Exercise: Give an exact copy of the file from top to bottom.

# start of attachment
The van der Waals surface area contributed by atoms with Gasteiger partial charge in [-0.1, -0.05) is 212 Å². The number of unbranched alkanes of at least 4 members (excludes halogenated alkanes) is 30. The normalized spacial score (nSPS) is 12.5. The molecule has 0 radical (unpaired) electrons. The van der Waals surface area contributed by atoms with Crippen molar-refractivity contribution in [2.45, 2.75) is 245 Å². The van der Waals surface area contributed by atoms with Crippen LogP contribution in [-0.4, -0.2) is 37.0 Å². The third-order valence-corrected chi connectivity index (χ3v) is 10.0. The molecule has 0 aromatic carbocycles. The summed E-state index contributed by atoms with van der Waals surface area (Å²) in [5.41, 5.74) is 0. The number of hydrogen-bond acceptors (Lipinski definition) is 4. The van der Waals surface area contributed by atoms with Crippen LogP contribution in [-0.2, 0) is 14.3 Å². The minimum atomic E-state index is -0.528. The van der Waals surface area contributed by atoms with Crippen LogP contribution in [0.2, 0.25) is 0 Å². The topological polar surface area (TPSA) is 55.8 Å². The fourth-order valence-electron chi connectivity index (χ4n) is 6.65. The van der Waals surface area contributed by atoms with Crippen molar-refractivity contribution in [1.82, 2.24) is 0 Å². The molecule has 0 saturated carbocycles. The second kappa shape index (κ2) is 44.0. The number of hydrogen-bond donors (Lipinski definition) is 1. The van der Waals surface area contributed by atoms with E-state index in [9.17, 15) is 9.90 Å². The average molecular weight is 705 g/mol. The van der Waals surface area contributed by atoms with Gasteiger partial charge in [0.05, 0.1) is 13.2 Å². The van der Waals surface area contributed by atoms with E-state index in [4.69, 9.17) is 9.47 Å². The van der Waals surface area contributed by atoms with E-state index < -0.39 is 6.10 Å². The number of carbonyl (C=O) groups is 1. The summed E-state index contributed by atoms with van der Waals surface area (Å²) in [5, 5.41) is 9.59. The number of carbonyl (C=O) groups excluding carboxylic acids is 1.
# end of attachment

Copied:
The van der Waals surface area contributed by atoms with Gasteiger partial charge in [-0.1, -0.05) is 212 Å². The number of unbranched alkanes of at least 4 members (excludes halogenated alkanes) is 30. The normalized spacial score (nSPS) is 12.5. The molecule has 0 radical (unpaired) electrons. The van der Waals surface area contributed by atoms with Crippen molar-refractivity contribution in [2.45, 2.75) is 245 Å². The van der Waals surface area contributed by atoms with Crippen LogP contribution in [-0.4, -0.2) is 37.0 Å². The third-order valence-corrected chi connectivity index (χ3v) is 10.0. The molecule has 0 aromatic carbocycles. The summed E-state index contributed by atoms with van der Waals surface area (Å²) in [5.41, 5.74) is 0. The number of hydrogen-bond acceptors (Lipinski definition) is 4. The van der Waals surface area contributed by atoms with Crippen LogP contribution in [-0.2, 0) is 14.3 Å². The minimum atomic E-state index is -0.528. The van der Waals surface area contributed by atoms with Crippen LogP contribution in [0.2, 0.25) is 0 Å². The topological polar surface area (TPSA) is 55.8 Å². The fourth-order valence-electron chi connectivity index (χ4n) is 6.65. The van der Waals surface area contributed by atoms with Crippen molar-refractivity contribution in [1.82, 2.24) is 0 Å². The molecule has 0 saturated carbocycles. The second kappa shape index (κ2) is 44.0. The number of hydrogen-bond donors (Lipinski definition) is 1. The van der Waals surface area contributed by atoms with E-state index in [9.17, 15) is 9.90 Å². The average molecular weight is 705 g/mol. The van der Waals surface area contributed by atoms with Gasteiger partial charge in [0.05, 0.1) is 13.2 Å². The van der Waals surface area contributed by atoms with E-state index in [4.69, 9.17) is 9.47 Å². The van der Waals surface area contributed by atoms with E-state index < -0.39 is 6.10 Å². The number of carbonyl (C=O) groups is 1. The summed E-state index contributed by atoms with van der Waals surface area (Å²) in [5, 5.41) is 9.59. The number of carbonyl (C=O) groups excluding carboxylic acids is 1.